The essential oil obtained from Korean pine leaves (EOPK) is a biologically active compound. For this reason, Cho et al. (2014) studied the anti-cancer mechanism of EOPK in HCT116 colorectal cancer cells. The results of the study showed that EOPK significantly decreased HCT116 cancer cell proliferation and migration, as well as induced G1 arrest without affecting normal cells. Conclusions: Our studies indicate that EOPK significantly reduced proliferation and migration of colorectal cancer cells, suggesting it may be a novel and powerful potential chemotherapeutic agent for colorectal cancer.
Studies by Joo et al. (2013) demonstrated that the EOPK possessed a lipid-lowering effect by upregulating the low-density lipoprotein (“bad cholesterol”) receptor and inhibiting acyl-coenzyme A, cholesterol acyltransferases. In another study, the research team also assessed the anti-diabetic effects of EOPK on mice with streptozotocin (STZ)-induced type I diabetes (insulin dependent) and on HIT-T15 pancreatic β cells. The study showed that EOPK significantly protected cells from STZ-induced cytotoxicity and reduced the blood glucose level in STZ-induced diabetic mice compared to the untreated mice in the control group. The findings suggested that EOPK had the potential to lower blood glucose levels by quenching free radicals, also known as reactive oxygen species (ROS), endothelial NO synthase (eNOS). Therefore, the authors concluded that the compounds contained in EOPK make it a potential anti-diabetic agent, with an additional potential application to diabetic retinopathy.
Safety / Precautions
- A 13 week study undertaken in rats by Speijers et al. (2013) using a commercially available Korean pine nut oil did not find any toxicologically relevant changes in the laboratory animals.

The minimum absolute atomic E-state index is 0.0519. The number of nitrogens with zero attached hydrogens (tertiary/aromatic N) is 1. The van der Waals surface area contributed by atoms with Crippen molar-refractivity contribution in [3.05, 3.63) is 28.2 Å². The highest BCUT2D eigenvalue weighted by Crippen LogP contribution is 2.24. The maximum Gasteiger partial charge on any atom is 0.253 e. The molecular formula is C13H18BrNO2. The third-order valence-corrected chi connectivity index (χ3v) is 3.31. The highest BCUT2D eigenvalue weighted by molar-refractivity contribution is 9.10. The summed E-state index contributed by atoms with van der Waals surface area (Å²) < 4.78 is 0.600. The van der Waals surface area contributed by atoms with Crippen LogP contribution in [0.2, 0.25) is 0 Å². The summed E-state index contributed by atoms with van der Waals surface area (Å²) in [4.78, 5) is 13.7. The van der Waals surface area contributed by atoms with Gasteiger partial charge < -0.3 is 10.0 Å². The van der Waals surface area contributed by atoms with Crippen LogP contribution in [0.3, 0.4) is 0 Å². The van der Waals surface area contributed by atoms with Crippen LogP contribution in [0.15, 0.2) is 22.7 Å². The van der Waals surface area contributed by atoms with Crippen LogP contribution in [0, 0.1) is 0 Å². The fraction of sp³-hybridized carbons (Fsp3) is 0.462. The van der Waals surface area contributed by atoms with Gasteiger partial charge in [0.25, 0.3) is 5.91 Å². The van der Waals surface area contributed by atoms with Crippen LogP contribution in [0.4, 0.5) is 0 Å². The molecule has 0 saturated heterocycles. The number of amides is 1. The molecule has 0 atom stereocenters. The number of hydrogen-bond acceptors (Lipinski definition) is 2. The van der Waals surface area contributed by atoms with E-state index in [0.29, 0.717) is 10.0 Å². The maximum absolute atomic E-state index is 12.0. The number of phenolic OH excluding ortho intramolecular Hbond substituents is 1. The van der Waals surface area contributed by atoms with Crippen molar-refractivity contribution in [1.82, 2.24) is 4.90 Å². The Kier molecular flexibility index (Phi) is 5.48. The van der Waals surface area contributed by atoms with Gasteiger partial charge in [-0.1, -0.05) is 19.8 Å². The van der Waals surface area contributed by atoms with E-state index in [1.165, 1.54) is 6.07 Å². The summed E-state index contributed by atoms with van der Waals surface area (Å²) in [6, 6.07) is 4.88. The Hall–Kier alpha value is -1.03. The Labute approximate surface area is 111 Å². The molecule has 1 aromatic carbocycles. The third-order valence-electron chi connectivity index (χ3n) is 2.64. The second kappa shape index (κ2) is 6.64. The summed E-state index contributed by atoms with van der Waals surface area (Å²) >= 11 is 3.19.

- The effects of long-term supplementation with Korean pine nut oil in humans are currently unknown.
- The effects of Korean pine nut oil during pregnancy and lactation are unknown.
Before you decide to take any medicinal herb or herbal supplement, be sure to consult with a health care professional first. Avoid self-medication and self-diagnosis: Always be on the safe side!
Cho SM, Lee EO, Kim SH, Lee HJ. Essential oil of Pinus koraiensis inhibits cell proliferation and migration via inhibition of p21-activated kinase 1 pathway in HCT116 colorectal cancer cells. BMC Complement Altern Med. 2014; 14:275. doi: 10.1186/1472-6882-14-275.
Christiansen E, Watterson KR, Stocker CJ, Sokol E, Jenkins L, Simon K, Grundmann M, Petersen RK, Wargent ET, Hudson BD, Kostenis E, Ejsing CS, Cawthorne MA, Milligan G, Ulven T. Activity of dietary fatty acids on FFA1 and FFA4 and characterisation of pinolenic acid as a dual FFA1/FFA4 agonist with potential effect against metabolic diseases. Br J Nutr. 2015; 113(11):1677-88. doi: 10.1017/S000711451500118X.
Joo HE, Lee HJ, Sohn EJ, Lee MH, Ko HS, Jeong SJ, Lee HJ, Kim SH. Anti-diabetic potential of the essential oil of Pinus koraiensis leaves toward streptozotocin-treated mice and HIT-T15 pancreatic β cells. Biosci Biotechnol Biochem. 2013; 77(10):1997-2001.
Le NH, Shin S, Tu TH, Kim CS, Kang JH, Tsuyoshi G, Teruo K, Han SN, Yu R. Diet enriched with korean pine nut oil improves mitochondrial oxidative metabolism in skeletal muscle and brown adipose tissue in diet-induced obesity. J Agric Food Chem. 2012; 60(48):11935-41. doi: 10.1021/jf303548k.
Park S, Lim Y, Shin S, Han SN. Impact of Korean pine nut oil on weight gain and immune responses in high-fat diet-induced obese mice. Nutr Res Pract. 2013; 7(5):352-8. doi: 10.4162/nrp.2013.7.5.352.
Quattrocchi, U. World Dictionary of Medicinal and Poisonous Plants (4 vols.). Boca Raton, FL: CRC Press; 2012; p. 579.
Speijers GJ, Dederen LH, Keizer H. A sub-chronic (13 weeks) oral toxicity study in rats and an in vitro genotoxicity study with Korean pine nut oil (PinnoThin TG). Regul Toxicol Pharmacol. 2009; 55(2):158-65. doi: 10.1016/j.yrtph.2009.06.010.